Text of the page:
A 2–3 liter inflatable bag (anesthesia bag or similar) sandwiched between two thin flexible sheets of plastic. The sheets of plastic should be connected together on two opposite edges, forming flat springs. The resistance to air flowing in should come (as much as possible) from the bending of the plastic sheets, not from stretching the bag.
The bag would typically inflate only to a thickness of 1–3 cm while in use (in other words it is still mostly flat). Adjust the thickness and length of the plastic to get the right C value (shorter lengths = lower C). A reasonable starting point is to use 12x12 inch, 1/8 inch thick plastic sheets made of HDPE, polypropylene or polycarbonate; but the resulting stiffness of the springs is very dependent on the exact thickness and material, so the dimensions would have to be tuned in each case.
To calibrate, iInject 500ml of air using a syringe. Measure the pressure rise immediately after.
C50 should be 10 cmH2O
C20 should be 25 cmH2O
C10 should be 50 cmH2O
Extended calibration: inject air in 100ml increments between 0 and 1000ml; measure the pressure rise and draw a curve.
An example calibration curve from the two carboy setup above:
Because resistance is a function of flow, it is measured in pressure divided by flow, or cmH2O/(liter/second). This may be abbreviated with the letter R and a number without stating the units. The typical adult range is around R5 (+-2). Resistance may increase significantly with any conditions that produce impaired airflow, such as asthma.
There are two kinds of resistances, linear (pressure proportional to flow rate) and “parabolic” (pressure proportional to square of flow rate). Linear resistances are harder to construct, so the equivalent parabolic resistances are described below.
Values used in the ISO standards (for adults) are:
R5 — normal
R50 — very high
In order to construct a flow resistance that models these values, add a thin plate with a small hole to a standard breathing airway. The international standard for airway diameters is 22mm.
Construction: tube with inner diameter of approx 22mm and at least 40mm long, blocked by a thin plate with a hole that restricts flow. The hole should have the following diameters:
R5 = 7.7 mm
R20 = 5.6 mm
R50 = 3.9 mm
In order to calibrate, connect the resistance to a source of pressurized air, with the other side open to the atmosphere. Adjust flow until it is a steady 1 liter per second. Hand-held flow meters are relatively expensive but used in many industries, so you may be able to borrow one. If not, you may have to use a large plastic bag of a known capacity and time how long it takes to fill. Measure the pressure at the inlet to the tube (on the side of the plate the air is coming from).
Compared to the atmospheric pressure in the room, the pressures should be:
R5 should be 5 cmH2O nominal (2.7 cmH2O for parabolic)
R20 should be 20 cmH2O (17.6 cmH2O for parabolic)
R50 should be 50 cmH2O (6.8 cmH2O for parabolic, measured at 0.25 liters per second)
(note: the specs for parabolic resistance above come from an older standard, ASTM F920–93, table A2.2)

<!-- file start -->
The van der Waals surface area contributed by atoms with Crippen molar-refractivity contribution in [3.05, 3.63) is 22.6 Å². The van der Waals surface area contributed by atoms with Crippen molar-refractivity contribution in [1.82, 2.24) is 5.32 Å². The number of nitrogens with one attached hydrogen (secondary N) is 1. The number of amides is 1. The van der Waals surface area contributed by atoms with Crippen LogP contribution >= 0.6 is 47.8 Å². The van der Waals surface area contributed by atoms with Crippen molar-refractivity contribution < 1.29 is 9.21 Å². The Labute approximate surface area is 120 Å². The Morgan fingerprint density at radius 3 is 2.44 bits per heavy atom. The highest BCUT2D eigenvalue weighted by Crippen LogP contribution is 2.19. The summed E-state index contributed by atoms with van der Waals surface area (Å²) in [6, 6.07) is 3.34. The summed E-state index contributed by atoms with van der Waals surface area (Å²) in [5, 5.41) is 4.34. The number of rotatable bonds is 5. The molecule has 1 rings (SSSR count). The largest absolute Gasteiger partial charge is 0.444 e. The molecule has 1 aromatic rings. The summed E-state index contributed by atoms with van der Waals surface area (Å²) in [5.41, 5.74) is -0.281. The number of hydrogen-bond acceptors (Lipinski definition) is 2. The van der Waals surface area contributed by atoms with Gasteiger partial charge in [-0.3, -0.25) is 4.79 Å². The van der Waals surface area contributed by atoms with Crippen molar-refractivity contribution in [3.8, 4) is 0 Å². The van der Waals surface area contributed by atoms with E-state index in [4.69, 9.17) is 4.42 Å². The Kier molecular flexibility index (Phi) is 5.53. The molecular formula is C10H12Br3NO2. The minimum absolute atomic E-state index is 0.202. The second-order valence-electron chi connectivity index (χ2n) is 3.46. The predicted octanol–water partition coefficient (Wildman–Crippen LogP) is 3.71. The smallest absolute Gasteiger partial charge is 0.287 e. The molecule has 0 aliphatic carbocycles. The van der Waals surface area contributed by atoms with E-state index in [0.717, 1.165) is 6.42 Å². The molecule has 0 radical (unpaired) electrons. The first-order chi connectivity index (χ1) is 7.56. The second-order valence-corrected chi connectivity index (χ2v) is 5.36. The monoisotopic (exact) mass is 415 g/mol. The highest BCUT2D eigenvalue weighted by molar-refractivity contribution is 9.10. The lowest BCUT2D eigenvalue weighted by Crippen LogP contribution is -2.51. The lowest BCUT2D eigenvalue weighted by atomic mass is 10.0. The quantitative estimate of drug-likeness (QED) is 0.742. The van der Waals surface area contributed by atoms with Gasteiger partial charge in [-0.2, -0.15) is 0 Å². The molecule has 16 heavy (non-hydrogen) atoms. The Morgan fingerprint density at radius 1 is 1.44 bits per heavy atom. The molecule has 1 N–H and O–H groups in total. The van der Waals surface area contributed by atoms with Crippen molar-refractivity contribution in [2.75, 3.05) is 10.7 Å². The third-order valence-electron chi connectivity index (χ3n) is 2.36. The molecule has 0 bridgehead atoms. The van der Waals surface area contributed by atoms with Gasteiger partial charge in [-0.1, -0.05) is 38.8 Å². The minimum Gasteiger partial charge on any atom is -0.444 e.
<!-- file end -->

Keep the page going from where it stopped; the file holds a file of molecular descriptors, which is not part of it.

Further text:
In order to perform extended calibration adjust flow to 0.25, 0.5 and 1 liters per second, measure the pressure at each flow and draw a curve.
The actual value is likely to be different due to small changes in geometry, etc. Adjust the hole size if needed, or simply use several different sizes with known measured R-values for testing.
When it comes to simulating lungs, the perhaps obvious DIY approach is to use some kind of expandable or inflatable bag, balloon or similar. This is then loaded in some way e.g. with elastic bands, weights, or by being put under water to make it harder to push air in. The problem with these approaches is that the pressure vs volume curves they have is completely different from the one that the standard test lungs (and real lungs) have. Most elastic bags are not nearly stiff enough; for example anaesthesia bags are much stiffer than balloons, but are still not stiff enough until over-inflated to 2x-5x their rated volume; and additionally, the stiffness changes a great deal once they stretch. Weights, water and similar static loads add a minimum pressure which is required to push any air in; they offset the pressure vs volume curve, rather than changing the slope. Springs, elastic bands and so forth do change the slope, but not in a consistent way — for most of these the slope gets much steeper as the volume gets higher. Trying to measure the R and C values, especially C, is meaningless because the shape of the curve is wrong. This may lead to very misleading conclusions when testing a ventilator prototype.
It is much more important to have a test lung which behaves in a realistic way, and for which the R and C values are known and within the expected range for real lungs, than it is to have specific R and C values or to use a commercial test lung. Even if a commercial test lung is not available, it is strongly recommended to use the types of construction described here — even if the specific sizes or volumes are slightly different — for all but the simplest tests of ventilator function.
Public Invention is a US 501(c)3 public charity. Your donation supports are attempt to foster tested, reliable, and monitored open-source pandemic ventilators.
International Standards Organisation. ISO 10651–5–2006 Lung ventilators for medical use — Particular requirements for basic safety and essential performance — Part 5: Gas-powered emergency resuscitators.
Hill DW, Moore V. The action of adiabatic effects on the compliance of an artificial thorax. BJA: British Journal of Anaesthesia. 1965 Jan 1;37(1):19–22.
Chatburn RL. Simulation studies for device evaluation. Respiratory care. 2014 Apr 1;59(4):e61–6. https://www.researchgate.net/publication/261515819_Simulation_Studies_for_Device_Evaluation
Kenny JE. ICU Physiology in 1000 Words: Shorthand Equations for Respiratory System Power.
Jonson B, Svantesson C. Elastic pressure–volume curves: what information do they convey?. Thorax. 1999 Jan 1;54(1):82–7.
Materials and equipment needed
To build and test these test lungs, some equipment is essential. The following is a list of suggested gear.
Compressed air source: oil free compressor, several cfm at > 50psi
Recommended: Porter-Cable C2002
Pressure gauge: should read 0–50 cmH2O range with <1 cmH2O resolution, preferably with differential inputs, preferably digital
Recommended: Risepro HT-1890
Flow meter: should read 0–60 lpm with < 1 lpm resolution, preferably digital
Recommended: no recommendation yet
Rigid vessel: one 14 gallon or three 5 or 6 gallon glass carboys (from home brewing store)
(or) Flexible bag: anaesthesia bag, 2–3 liters (or other similar size bag)
Recommended: Smiths Portex #370924
Plastic sheets (for springs): 12x12 inch, 1/8 thick, HDPE, polypropylene, or polycarbonate
Recommended: McMaster 2898K11 https://www.mcmaster.com/2898k11
Tubing: 3/4 inch PVC pipe, schedule 40 (from hardware store)